Conservative treatment for osteoarthritis often involves educating the patient in methods of decreasing the load transmitted through the diseased joint. The use of a cane is one such method and the correct placement of the cane with respect to an abnormal knee joint is crucial. The purpose of this study was to compare effects on knee moments of force of contralateral versus ipsilateral cane usage in female subjects with osteoarthritic knees.
A convenience sample of 14 subjects volunteered for this study. Subjects walked over force platforms while ground reaction force and three-dimensional kinematic data were captured using a Vicon 370 System. The subjects were tested walking: (a) unaided, (b) with ipsilateral cane, and (c) with contralateral cane. Inverse dynamics were employed to calculate temporal-spatial, kinematic and kinetic variables. Dependent variables included hip and knee frontal plane and sagittal plane moments of force, walking speed, cadence and stride length. Repeated measures ANOVA assessed differences among walking conditions.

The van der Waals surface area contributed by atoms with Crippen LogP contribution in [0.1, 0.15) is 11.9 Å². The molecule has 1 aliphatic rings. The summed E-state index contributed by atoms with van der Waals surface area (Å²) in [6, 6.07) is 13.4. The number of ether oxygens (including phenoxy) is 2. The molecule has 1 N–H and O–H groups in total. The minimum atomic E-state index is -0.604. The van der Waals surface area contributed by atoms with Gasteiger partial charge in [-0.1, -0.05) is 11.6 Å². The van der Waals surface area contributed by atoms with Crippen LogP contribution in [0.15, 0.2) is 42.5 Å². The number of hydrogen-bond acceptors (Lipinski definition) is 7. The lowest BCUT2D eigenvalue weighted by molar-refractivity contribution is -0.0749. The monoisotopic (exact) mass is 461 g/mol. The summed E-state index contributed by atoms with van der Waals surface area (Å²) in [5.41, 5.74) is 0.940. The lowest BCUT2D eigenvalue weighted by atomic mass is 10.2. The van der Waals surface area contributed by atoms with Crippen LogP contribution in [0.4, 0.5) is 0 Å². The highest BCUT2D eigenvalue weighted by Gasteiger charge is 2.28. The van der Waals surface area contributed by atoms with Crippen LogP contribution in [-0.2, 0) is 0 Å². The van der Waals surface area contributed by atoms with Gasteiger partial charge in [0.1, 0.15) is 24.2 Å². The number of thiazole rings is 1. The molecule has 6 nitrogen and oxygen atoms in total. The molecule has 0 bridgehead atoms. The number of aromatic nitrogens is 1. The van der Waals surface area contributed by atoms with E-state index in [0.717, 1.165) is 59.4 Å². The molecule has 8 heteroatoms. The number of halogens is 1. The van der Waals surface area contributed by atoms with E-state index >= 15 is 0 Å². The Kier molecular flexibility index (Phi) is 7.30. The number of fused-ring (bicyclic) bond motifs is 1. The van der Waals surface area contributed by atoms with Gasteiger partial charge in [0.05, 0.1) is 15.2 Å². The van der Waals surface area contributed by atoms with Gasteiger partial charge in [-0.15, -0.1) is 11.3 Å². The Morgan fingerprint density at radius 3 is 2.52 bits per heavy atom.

Subjects walked significantly faster in the unaided gait condition owing to a higher cadence. Ipsilateral cane use resulted in significantly larger hip (versus contralateral P=0.018; versus unaided P=0.036) and knee (versus contralateral P=0.043; versus unaided P=0.030) frontal plane peak moments during gait. Contralateral cane placement was associated with the smallest peak knee abductor (P=< 0.001) and flexor (P=< 0.001) moments. Knee deformity (varus or valgus) did not have any significant effect on any variable possibly due to small sample size.
The results suggest that as is the case for the hip contralateral cane placement is the most efficacious for persons with knee osteoarthritis. In fact, no cane use may be preferable to ipsilateral cane usage as the latter resulted in the highest knee moments of force, a situation which may exacerbate pain and deformity.